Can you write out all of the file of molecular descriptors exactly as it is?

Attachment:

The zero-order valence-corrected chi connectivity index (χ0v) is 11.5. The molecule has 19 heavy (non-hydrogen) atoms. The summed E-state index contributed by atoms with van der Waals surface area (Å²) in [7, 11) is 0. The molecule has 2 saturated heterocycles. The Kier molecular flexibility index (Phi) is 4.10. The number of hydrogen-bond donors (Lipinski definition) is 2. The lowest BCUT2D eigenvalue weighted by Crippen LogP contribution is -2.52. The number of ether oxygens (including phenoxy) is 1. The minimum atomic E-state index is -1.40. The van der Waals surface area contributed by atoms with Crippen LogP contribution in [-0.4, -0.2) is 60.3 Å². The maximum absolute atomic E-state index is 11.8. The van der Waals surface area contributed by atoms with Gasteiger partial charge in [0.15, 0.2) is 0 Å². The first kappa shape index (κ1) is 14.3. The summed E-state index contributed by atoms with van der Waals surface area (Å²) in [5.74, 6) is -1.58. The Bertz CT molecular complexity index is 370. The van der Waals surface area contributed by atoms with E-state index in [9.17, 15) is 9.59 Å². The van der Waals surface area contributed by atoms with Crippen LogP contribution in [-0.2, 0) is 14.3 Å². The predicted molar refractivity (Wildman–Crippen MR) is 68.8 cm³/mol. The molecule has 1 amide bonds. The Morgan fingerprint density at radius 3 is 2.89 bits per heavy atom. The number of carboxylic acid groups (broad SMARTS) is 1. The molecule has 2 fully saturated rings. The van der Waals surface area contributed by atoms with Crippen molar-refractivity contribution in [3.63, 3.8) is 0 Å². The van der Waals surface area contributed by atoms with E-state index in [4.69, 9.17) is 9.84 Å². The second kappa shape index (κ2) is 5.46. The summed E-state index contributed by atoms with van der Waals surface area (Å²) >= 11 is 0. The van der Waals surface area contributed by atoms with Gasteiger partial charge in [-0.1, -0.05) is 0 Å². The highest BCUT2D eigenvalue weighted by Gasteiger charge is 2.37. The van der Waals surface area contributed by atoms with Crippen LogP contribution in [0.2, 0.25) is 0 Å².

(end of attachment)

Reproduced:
The zero-order valence-corrected chi connectivity index (χ0v) is 11.5. The molecule has 19 heavy (non-hydrogen) atoms. The summed E-state index contributed by atoms with van der Waals surface area (Å²) in [7, 11) is 0. The molecule has 2 saturated heterocycles. The Kier molecular flexibility index (Phi) is 4.10. The number of hydrogen-bond donors (Lipinski definition) is 2. The lowest BCUT2D eigenvalue weighted by Crippen LogP contribution is -2.52. The number of ether oxygens (including phenoxy) is 1. The minimum atomic E-state index is -1.40. The van der Waals surface area contributed by atoms with Crippen LogP contribution in [-0.4, -0.2) is 60.3 Å². The maximum absolute atomic E-state index is 11.8. The van der Waals surface area contributed by atoms with Gasteiger partial charge in [0.15, 0.2) is 0 Å². The first kappa shape index (κ1) is 14.3. The summed E-state index contributed by atoms with van der Waals surface area (Å²) in [5.74, 6) is -1.58. The Bertz CT molecular complexity index is 370. The van der Waals surface area contributed by atoms with E-state index in [9.17, 15) is 9.59 Å². The van der Waals surface area contributed by atoms with Crippen LogP contribution in [-0.2, 0) is 14.3 Å². The predicted molar refractivity (Wildman–Crippen MR) is 68.8 cm³/mol. The molecule has 1 amide bonds. The Morgan fingerprint density at radius 3 is 2.89 bits per heavy atom. The number of carboxylic acid groups (broad SMARTS) is 1. The molecule has 2 fully saturated rings. The van der Waals surface area contributed by atoms with Crippen molar-refractivity contribution in [3.63, 3.8) is 0 Å². The van der Waals surface area contributed by atoms with E-state index in [4.69, 9.17) is 9.84 Å². The second kappa shape index (κ2) is 5.46. The summed E-state index contributed by atoms with van der Waals surface area (Å²) >= 11 is 0. The van der Waals surface area contributed by atoms with Gasteiger partial charge in [-0.1, -0.05) is 0 Å². The highest BCUT2D eigenvalue weighted by Gasteiger charge is 2.37. The van der Waals surface area contributed by atoms with Crippen LogP contribution in [0.2, 0.25) is 0 Å².